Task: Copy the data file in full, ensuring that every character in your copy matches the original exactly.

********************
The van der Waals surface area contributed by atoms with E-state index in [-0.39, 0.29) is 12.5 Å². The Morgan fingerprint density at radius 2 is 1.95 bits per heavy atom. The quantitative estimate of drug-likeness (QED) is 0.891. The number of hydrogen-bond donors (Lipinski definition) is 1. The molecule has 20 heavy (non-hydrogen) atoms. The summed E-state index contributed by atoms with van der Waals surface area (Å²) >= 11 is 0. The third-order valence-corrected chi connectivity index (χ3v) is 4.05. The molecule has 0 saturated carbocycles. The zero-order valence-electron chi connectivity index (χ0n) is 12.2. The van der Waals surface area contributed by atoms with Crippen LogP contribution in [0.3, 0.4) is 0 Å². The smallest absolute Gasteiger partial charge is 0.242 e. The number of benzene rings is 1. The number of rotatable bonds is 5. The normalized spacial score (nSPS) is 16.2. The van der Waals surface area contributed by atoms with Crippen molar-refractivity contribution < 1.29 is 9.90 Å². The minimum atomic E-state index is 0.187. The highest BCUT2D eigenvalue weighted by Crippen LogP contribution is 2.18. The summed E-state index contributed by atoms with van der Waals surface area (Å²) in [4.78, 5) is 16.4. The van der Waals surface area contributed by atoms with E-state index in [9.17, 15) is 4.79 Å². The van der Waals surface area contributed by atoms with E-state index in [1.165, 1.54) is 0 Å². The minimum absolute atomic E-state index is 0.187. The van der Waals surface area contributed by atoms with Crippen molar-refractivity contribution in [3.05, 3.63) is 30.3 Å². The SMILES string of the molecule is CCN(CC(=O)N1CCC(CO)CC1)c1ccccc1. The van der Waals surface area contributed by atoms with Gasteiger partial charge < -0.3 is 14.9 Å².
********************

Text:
The van der Waals surface area contributed by atoms with E-state index in [-0.39, 0.29) is 12.5 Å². The Morgan fingerprint density at radius 2 is 1.95 bits per heavy atom. The quantitative estimate of drug-likeness (QED) is 0.891. The number of hydrogen-bond donors (Lipinski definition) is 1. The molecule has 20 heavy (non-hydrogen) atoms. The summed E-state index contributed by atoms with van der Waals surface area (Å²) >= 11 is 0. The third-order valence-corrected chi connectivity index (χ3v) is 4.05. The molecule has 0 saturated carbocycles. The zero-order valence-electron chi connectivity index (χ0n) is 12.2. The van der Waals surface area contributed by atoms with Crippen LogP contribution in [0.3, 0.4) is 0 Å². The smallest absolute Gasteiger partial charge is 0.242 e. The number of benzene rings is 1. The number of rotatable bonds is 5. The normalized spacial score (nSPS) is 16.2. The van der Waals surface area contributed by atoms with Crippen molar-refractivity contribution < 1.29 is 9.90 Å². The minimum atomic E-state index is 0.187. The highest BCUT2D eigenvalue weighted by Crippen LogP contribution is 2.18. The summed E-state index contributed by atoms with van der Waals surface area (Å²) in [4.78, 5) is 16.4. The van der Waals surface area contributed by atoms with E-state index in [9.17, 15) is 4.79 Å². The van der Waals surface area contributed by atoms with E-state index in [1.165, 1.54) is 0 Å². The minimum absolute atomic E-state index is 0.187. The van der Waals surface area contributed by atoms with Crippen molar-refractivity contribution in [3.05, 3.63) is 30.3 Å². The SMILES string of the molecule is CCN(CC(=O)N1CCC(CO)CC1)c1ccccc1. The van der Waals surface area contributed by atoms with Gasteiger partial charge < -0.3 is 14.9 Å².